Prof Upendra Kaul
Founder Director, Gauri Kaul foundation
Recipient of Padma shri and Dr B C Roy Award
Winter is here and we are waiting for a heavy snowfall. It is not only the coldest part of the year but also very wet in the snowy locales like ours. The word winter in fact in many Indo-European languages is related to wet and water.
Cold weather triggers many medical problems like influenzas, asthma, sore throat, joint pains and heart diseases in particular heart attacks. Heart attacks are the most concerning of these problems. The reasons for this fact are multi-factorial. People with underlying risk factors like, diabetes, high blood pressure (BP), smokers, high bad cholesterol levels, over weight and obese people are more prone to get heart problems in this chilly season. In general heart related problems double during these times. Winter months typically are from December to February, with 21st December to 31 January being the coldest and called the “Chilai Kalan”.
Cold temperatures lead to some adverse changes in the body. These include, shrinking of arteries in general including those of heart. There are some circadian changes leading to higher cortisol levels which can result in higher blood pressure, increased pumping action of heart to increase the circulation of blood necessary to keep body warm.
The regions which are not intensely cold see increase in pollution with worsening of the air quality indices. Pollution is an important cause of inflammation of the arteries which can lead to quiescent lesions to progress and block the arteries leading to heart attacks.
Of the 9 important risk factors which account for 90% of heart attacksas per the INTERHEART study from the Lancet 2012, many of them are adversely affected.
These risk factors are: Smoking which invariably increases in colder months, high bad cholesterol levels generally deteriorate because of more sedentary habits and increased intake of cholesterol rich foods, BP levels increasing in general, diabetics getting sugar levels out of control, gain in weight and tendency for obesity, depression and anxiety because of gloomy overcast weather and often getting stuck indoors. Reduced exercise and less intake of fruits and vegetables.
Those individuals who consume alcoholic drinks usually consume larger quantities which again is hazardous causing increasing BP, triglycerides and also irregularities of heart beats. All this can lead to heart failure and sudden death especially in patients with previous heart disease.
It is always desirable to get a general body examination done at the onset of winter. A blood pressure, blood sugar and blood cholesterol and triglycerides estimated. If abnormal, seeking a consultation with a physician is advised.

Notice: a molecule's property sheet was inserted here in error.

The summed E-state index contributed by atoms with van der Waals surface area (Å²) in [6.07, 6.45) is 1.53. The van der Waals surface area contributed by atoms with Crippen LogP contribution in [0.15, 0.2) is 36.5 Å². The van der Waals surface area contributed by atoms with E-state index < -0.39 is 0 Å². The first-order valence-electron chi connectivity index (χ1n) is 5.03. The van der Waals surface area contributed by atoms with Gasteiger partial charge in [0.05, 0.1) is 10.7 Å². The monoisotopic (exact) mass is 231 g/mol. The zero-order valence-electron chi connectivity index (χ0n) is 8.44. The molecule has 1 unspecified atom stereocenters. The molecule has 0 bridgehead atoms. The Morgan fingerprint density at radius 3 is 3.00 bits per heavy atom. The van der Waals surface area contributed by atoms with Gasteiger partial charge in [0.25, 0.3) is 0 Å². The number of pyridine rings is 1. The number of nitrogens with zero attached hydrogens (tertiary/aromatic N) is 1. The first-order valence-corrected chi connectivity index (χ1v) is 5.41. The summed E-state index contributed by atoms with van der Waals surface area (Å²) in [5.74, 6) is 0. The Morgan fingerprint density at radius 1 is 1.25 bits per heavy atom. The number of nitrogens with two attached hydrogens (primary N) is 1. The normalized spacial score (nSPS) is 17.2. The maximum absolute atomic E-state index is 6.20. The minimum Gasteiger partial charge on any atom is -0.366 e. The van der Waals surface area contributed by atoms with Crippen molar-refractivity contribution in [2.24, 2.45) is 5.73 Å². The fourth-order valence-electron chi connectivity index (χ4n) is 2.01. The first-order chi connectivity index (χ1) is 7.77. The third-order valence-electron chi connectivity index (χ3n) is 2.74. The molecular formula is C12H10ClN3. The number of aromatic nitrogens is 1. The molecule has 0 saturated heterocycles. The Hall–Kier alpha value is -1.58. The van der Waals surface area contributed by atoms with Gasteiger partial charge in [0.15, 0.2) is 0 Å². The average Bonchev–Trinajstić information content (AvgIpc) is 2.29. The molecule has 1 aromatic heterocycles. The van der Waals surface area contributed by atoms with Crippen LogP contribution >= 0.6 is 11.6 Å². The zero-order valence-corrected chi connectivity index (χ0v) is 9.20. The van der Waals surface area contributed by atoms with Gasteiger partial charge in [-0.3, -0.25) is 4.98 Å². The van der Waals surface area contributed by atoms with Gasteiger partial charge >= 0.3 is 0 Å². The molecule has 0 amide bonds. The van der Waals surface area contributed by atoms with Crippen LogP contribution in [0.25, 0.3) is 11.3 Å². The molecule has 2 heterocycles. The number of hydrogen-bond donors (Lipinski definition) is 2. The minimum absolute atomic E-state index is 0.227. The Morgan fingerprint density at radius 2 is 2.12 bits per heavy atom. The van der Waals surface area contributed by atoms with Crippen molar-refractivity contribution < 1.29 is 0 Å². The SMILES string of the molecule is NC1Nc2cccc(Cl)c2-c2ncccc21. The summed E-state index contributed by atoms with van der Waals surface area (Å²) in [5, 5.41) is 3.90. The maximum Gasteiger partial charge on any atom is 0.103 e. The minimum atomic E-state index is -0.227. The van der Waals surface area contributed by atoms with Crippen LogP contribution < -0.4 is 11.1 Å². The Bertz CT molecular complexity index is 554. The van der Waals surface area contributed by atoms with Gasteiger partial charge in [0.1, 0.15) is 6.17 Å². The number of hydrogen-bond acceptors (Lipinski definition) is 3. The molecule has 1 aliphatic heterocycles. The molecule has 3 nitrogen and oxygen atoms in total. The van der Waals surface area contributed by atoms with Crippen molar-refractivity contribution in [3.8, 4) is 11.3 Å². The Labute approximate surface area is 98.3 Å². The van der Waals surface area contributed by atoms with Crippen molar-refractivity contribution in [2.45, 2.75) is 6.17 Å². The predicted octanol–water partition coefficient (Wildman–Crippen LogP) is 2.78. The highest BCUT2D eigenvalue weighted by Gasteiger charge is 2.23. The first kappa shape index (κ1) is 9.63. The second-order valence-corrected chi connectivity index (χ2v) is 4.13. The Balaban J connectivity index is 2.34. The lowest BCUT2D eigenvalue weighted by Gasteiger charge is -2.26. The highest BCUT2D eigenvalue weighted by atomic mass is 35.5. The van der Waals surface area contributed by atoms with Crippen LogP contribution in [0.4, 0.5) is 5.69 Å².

Exercise done regularly is one of the best ways to keep the heart healthy. For un accustomed persons it should be started gradually and increased steadily. Taking tea and eatables in between is not recommended. Vigorous exercises should be avoided. There have been examples of people getting heart attacks during such spurts.
For persons with risk factors like diabetes, high BP and high cholesterol levels getting an exercise test with ECG monitoring is the best way to start. Keeping a count of the pulse rate is a scientific way of monitoring the heart activity. A number of apps are available for this. In general, for an average person between 40 and 60 years a rate of 120/ minute is considered a good level. Patients with underlying heart problems should always consult their physician to guide them regarding the duration and speed etc.
Targets to be maintained
Blood pressure at rest less than 140/90, Fasting blood sugar less than 126 mgs, Total cholesterol less than 150 mgs, weight under check with a body mass index of < 25 and no use of tobacco.
Mercifully COVID is now contained and most have taken all the 3 doses of COVID vaccination. Influenza vaccine once a year before the onset of winter and Pneumonia vaccine once after 65 years of age is advocated.
Things to remember
Winter season predisposes to heart related disorders. These problems can be avoided to a large extent by healthy heart checks and timely preventive measures. Regular exercise and intake of plenty of fruits andvegetables are verycost-effectivesolutions. Patients with high BP, diabetes and underlying heart diseases should maintain their targets. Tobacco use should be avoided at all costs.